In conclusion, Gloria Anzaldua’s life experiences, personal perspectives, and literary voice collectively reveal the complexities of societal expectations, racial discrimination, and the pursuit of cultural authenticity. This article has been envisioned to examine some selected narratives to provide a comprehensive examination of the multifaceted dimensions of her activist message, casting light on the lasting effects of these experiences and the enduring sense of being an outsider. Her writings provide invaluable insights into the intricate dynamics of identity negotiation within dominant cultural paradigms, illuminating the conflicts between conformity and heritage. Anzaldua’s prose serves as a guide for those navigating the complexities of identity and belonging in the face of systemic bias.

In addition to elucidating the profound impact of ethnic discrimination and colonization on Gloria Anzaldua’s life, this analysis seeks to inspire a continued commitment to justice and inclusiveness. Her advocacy for the acceptance of diversity, the celebration of varied cultural identities, and the dismantling of power structures that perpetuate intolerance remains a potent call to action. This investigation examines both Anzaldua's autobiographical narratives and the body as a methodological and political focal point. This study has also investigated the intricate mechanisms by which Anzaldua's narrative serves as a potent catalyst for dismantling deeply entrenched power structures, thereby challenging the pervasive specter of racial discrimination.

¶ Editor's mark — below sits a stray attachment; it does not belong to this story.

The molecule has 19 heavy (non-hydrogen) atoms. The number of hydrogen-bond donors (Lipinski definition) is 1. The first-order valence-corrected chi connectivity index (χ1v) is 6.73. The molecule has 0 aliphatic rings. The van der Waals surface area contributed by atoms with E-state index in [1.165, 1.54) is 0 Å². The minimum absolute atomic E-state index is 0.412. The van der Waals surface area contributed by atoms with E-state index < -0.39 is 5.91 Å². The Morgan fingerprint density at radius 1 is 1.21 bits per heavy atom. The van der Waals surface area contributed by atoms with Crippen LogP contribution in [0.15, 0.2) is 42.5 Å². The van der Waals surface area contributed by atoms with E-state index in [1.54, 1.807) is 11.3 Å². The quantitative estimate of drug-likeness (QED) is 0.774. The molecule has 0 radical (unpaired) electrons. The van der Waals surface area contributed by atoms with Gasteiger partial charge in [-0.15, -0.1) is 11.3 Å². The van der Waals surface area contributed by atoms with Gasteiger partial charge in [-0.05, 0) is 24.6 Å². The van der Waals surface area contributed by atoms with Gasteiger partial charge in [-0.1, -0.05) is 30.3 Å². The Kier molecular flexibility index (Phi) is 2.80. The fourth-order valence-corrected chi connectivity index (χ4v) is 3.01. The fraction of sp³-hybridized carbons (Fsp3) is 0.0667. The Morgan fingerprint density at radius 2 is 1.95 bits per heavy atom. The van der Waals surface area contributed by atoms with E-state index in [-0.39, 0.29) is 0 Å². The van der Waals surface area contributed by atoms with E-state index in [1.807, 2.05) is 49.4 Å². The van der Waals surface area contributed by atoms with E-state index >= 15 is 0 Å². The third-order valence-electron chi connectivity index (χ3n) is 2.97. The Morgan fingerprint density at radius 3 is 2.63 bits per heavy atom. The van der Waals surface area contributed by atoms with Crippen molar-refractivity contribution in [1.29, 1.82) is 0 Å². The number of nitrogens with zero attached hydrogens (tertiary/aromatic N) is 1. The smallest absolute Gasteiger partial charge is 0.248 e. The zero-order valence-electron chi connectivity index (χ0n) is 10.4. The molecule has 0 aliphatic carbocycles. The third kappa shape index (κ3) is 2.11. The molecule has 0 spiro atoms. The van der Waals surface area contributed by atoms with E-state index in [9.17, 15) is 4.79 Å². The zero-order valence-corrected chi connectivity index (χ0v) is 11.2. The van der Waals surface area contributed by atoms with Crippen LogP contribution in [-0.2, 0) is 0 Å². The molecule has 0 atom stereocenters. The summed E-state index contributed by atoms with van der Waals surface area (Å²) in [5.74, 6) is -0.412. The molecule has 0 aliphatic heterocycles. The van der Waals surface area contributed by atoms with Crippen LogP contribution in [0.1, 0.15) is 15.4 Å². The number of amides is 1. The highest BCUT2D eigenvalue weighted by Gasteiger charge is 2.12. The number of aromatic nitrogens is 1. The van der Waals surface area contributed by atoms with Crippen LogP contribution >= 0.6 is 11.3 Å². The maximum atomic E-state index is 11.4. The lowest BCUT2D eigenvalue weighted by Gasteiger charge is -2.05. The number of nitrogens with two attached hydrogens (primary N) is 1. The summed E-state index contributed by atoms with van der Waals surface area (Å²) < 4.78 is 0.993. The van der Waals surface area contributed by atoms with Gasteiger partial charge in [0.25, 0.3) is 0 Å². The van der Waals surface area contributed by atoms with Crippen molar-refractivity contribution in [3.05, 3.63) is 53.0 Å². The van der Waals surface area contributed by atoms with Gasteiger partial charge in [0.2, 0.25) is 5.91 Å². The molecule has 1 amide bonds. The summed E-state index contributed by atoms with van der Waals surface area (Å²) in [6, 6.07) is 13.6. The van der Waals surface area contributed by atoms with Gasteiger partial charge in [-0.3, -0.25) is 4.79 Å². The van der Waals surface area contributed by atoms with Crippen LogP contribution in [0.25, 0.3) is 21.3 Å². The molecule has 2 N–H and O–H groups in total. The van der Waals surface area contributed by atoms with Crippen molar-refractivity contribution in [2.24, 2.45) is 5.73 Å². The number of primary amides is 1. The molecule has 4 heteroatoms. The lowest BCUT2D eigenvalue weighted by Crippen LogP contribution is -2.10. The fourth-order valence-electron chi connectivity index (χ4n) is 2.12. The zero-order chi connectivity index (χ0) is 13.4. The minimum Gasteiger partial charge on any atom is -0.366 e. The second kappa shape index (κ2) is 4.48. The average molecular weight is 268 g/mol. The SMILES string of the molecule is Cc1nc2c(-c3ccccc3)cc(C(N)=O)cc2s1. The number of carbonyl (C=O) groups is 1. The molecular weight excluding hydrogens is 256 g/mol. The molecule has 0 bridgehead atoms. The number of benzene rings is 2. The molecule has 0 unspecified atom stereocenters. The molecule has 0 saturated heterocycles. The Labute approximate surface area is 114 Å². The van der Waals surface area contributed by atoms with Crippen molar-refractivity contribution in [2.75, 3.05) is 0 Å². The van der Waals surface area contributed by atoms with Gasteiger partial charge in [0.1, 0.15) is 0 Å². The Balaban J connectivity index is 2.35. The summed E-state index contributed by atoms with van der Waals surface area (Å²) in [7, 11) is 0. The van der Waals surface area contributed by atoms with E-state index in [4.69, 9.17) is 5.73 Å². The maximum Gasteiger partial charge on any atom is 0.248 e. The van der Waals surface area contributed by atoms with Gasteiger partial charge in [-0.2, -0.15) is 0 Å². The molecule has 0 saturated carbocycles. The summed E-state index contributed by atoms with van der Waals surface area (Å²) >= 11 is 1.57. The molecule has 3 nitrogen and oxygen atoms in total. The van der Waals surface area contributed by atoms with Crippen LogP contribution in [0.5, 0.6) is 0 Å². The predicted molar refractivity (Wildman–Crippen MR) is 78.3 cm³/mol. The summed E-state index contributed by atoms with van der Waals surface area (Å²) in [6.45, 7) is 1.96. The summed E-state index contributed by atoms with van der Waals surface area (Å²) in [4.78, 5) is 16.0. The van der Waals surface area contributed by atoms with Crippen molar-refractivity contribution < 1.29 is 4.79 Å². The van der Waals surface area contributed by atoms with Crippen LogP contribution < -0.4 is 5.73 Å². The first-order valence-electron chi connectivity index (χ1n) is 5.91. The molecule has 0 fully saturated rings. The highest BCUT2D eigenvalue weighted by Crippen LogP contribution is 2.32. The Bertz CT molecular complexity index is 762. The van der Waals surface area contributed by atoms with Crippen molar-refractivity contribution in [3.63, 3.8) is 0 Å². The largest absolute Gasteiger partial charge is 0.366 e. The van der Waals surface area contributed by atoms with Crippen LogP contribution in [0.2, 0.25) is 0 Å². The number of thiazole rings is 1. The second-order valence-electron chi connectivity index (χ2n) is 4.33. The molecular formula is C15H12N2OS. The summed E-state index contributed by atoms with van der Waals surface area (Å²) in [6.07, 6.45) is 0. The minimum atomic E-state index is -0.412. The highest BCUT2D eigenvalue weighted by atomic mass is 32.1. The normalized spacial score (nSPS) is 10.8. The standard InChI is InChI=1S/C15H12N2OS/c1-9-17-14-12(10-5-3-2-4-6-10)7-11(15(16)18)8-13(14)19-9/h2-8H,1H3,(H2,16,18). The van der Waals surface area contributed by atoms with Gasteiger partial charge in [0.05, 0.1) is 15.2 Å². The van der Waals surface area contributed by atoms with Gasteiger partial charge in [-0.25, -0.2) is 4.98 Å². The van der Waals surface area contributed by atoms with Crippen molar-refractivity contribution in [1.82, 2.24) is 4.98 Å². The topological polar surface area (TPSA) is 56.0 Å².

Bibliographical References

Anzaldúa, G. (1987). Borderlands/La Frontera: The New Mestiza. First Edition, San Francisco: Spinsters/ Aunt Luke Book Company.

Anzaldúa, G. (2015). Light in the Dark/Luz en lo Oscuro: Rewriting Identity, Spirituality, Reality. Durham and London: Duke University Press.

Chabram-Dernersesian, A. (2006). The Chicana/o Cultural Stories Reader. New York & London: Routledge.

Foucault, M. (1977). Discipline and Punish: The Birth of the Prison. Translated by Alan Sheridan. London: Penguin Books.

González Herrera, C. (2008). La Frontera que Vino del Norte. México:Taurus.

Maciel, D. R., Gómez-Quiñones, J., & Griswold del Castillo, R. (2018). La Creación de la Nación Chicana. Perspectivas Historiográficas. Ciudad de México: Siglo Veintiuno.

Noriega, C. et al., eds. (2001). The Chicano Studies Reader: An Anthology of Aztlán, 1970-2000. Los Angeles, California: UCLA Chicano Studies Research Center.

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Daniela Sandoval